Social Behavior Among Horses at Feeding TimeBy Kentucky Equine Research Staff · April 19, 2012

Horses are extremely social animals. When grouped in a herd, they arrange themselves in a well-defined social hierarchy, usually based on sex and age. As horses are added or removed from the herd, the pecking order typically shifts. Careful observation of interactions among horses reveals a slew of dominant and submissive behaviors. When it comes to feeding, these behaviors are in full show.

Luckily, there are ways to keep the peace during feeding time. The most effective method is probably thoughtful arrangement of feeders. Whether they are hung from a fence or placed on the ground, feeders should be set at least 50 feet apart. At this distance, it is nearly impossible for a dominant horse to control more than one feeder. Setting them significantly closer, which is convenient for those feeding and therefore a common practice, leads to a dominant animal that rushes frantically back and forth in an attempt to control both feeders.

When feeders are placed too close together, horses may learn to eat hurriedly. Horses that dive aggressively into their feed and swallow large quantities at once are said to "bolt" their feed. These horses might not get the most out of their meals, as sometimes feed is swallowed without being chewed properly. Bolting may also predispose a horse to choke, a potentially dangerous condition in which food becomes lodged in the esophagus.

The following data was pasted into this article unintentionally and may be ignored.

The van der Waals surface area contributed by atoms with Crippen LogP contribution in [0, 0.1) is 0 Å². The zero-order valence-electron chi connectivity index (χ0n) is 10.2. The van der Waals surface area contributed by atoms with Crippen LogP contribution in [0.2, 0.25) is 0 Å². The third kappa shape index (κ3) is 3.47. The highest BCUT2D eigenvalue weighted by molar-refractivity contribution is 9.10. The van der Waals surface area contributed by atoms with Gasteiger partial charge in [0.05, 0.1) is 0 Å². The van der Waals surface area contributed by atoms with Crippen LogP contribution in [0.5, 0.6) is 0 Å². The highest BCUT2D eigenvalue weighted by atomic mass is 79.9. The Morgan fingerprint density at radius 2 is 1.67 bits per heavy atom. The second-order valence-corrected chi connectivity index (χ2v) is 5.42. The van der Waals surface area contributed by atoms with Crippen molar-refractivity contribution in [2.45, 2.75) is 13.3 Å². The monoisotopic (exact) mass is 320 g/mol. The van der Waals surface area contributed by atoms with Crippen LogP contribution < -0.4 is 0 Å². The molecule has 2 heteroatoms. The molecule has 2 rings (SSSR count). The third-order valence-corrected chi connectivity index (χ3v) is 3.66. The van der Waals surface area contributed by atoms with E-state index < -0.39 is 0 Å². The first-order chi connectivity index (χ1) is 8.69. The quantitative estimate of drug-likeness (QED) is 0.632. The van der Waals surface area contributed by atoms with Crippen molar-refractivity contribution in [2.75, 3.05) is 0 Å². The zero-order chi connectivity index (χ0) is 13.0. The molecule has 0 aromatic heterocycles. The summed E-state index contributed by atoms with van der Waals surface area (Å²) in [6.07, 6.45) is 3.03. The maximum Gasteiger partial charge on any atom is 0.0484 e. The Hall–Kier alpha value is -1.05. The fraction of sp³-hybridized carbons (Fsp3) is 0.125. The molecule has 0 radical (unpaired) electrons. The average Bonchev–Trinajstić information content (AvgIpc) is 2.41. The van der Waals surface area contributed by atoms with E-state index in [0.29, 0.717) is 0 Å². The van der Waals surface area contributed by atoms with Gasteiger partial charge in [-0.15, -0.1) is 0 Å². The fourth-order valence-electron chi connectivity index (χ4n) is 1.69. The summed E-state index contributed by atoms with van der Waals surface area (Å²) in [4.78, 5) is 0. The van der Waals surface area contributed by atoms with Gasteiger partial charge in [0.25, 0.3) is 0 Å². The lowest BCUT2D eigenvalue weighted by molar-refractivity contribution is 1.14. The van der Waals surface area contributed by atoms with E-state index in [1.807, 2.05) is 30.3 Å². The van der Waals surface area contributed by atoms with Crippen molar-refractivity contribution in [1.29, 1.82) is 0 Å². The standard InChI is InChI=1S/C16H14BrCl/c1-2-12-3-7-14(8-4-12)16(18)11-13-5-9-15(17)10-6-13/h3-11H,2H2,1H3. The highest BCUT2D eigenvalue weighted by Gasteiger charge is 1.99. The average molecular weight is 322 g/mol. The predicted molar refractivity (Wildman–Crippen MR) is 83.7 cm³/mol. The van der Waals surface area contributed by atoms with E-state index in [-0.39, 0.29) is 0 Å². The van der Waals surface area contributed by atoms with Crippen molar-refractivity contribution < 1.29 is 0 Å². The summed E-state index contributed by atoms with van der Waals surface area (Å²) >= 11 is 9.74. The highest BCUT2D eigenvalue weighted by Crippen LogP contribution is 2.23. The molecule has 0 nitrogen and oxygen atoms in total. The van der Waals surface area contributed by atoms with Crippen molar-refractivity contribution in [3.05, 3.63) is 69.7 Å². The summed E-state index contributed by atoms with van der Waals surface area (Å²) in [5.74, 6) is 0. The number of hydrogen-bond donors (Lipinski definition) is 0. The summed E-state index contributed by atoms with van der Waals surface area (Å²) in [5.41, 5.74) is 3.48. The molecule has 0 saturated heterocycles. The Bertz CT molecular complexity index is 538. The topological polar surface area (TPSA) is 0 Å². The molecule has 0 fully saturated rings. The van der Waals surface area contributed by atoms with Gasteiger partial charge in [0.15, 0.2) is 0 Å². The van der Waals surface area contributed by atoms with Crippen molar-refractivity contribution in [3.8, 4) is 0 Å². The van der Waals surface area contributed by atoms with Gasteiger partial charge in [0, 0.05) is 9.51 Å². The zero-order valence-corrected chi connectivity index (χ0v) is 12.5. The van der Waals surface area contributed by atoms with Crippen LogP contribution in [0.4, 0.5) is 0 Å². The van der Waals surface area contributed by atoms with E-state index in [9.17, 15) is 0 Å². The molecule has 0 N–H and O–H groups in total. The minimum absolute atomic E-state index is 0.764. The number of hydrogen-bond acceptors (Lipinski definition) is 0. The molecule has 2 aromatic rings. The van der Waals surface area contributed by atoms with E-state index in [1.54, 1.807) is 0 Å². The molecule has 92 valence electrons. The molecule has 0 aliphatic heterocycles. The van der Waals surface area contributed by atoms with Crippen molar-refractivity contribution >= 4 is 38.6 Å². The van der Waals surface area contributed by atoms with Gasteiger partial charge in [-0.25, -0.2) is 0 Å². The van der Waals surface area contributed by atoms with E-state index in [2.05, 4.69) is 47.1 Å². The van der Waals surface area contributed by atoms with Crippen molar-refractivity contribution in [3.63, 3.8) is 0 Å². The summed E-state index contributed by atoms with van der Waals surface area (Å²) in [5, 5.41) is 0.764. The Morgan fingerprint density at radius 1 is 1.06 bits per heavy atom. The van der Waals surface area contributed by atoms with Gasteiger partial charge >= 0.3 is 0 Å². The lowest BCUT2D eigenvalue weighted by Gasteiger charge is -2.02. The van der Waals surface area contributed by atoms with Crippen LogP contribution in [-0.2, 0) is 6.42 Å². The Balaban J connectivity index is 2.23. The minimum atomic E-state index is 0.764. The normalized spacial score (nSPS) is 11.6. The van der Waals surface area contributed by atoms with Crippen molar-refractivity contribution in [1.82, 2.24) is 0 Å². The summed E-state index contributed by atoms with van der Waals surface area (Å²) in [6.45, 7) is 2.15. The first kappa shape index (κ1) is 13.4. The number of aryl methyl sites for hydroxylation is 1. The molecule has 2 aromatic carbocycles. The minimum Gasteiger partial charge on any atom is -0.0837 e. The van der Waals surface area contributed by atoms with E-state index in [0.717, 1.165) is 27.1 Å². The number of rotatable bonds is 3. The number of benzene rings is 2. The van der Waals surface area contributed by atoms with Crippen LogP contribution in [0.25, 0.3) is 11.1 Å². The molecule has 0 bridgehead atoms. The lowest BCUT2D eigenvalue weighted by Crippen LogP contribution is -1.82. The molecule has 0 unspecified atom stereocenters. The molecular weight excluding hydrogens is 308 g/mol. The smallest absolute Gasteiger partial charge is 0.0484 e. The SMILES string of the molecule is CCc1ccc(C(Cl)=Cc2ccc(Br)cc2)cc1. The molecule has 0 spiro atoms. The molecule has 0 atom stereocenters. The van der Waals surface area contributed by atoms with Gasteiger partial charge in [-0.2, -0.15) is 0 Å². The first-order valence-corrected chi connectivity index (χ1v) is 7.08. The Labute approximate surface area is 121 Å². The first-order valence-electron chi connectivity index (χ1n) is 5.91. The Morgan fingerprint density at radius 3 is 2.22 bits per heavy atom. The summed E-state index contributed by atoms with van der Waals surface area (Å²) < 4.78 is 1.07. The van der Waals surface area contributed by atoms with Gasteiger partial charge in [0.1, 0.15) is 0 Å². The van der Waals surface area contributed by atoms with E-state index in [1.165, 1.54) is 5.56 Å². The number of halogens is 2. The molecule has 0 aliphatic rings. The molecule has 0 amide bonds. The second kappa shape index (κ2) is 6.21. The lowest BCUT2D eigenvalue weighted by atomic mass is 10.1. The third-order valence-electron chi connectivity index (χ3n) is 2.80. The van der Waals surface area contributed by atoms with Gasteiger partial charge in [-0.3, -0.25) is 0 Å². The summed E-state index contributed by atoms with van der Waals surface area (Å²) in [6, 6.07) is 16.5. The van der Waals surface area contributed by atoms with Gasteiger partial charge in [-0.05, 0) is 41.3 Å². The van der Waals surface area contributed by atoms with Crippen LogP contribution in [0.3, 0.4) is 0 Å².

In a study conducted at the University of Kentucky, researchers measured the time it took for dominant and submissive horses to eat an identical quantity of sweet feed, about two and a half pounds, out of feed tubs placed in a straight line or arranged in an equilateral triangle. Four groups of three mature horses were videotaped while they ate so behavior could be monitored closely. Dominant horses completed the meal in an average of 8.04 minutes.

Submissive horses, on the contrary, cleaned up their feed in 6.13 minutes, suggesting aggressive horses were considerably more casual about polishing off meals.

The research also indicated that passive horses had more time to eat when feed tubs were placed in an equilateral triangle compared to a straight line. Researchers believe arrangement in the triangle might optimize visual contact with other horses, more closely resembling the normal grazing behavior of pastured horses.

In a closed herd where animals are rarely added or removed, horses become quite familiar with the routine of feeding. While most remain intensely aware and respectful of the pecking order, out-and-out fighting rarely occurs.

 

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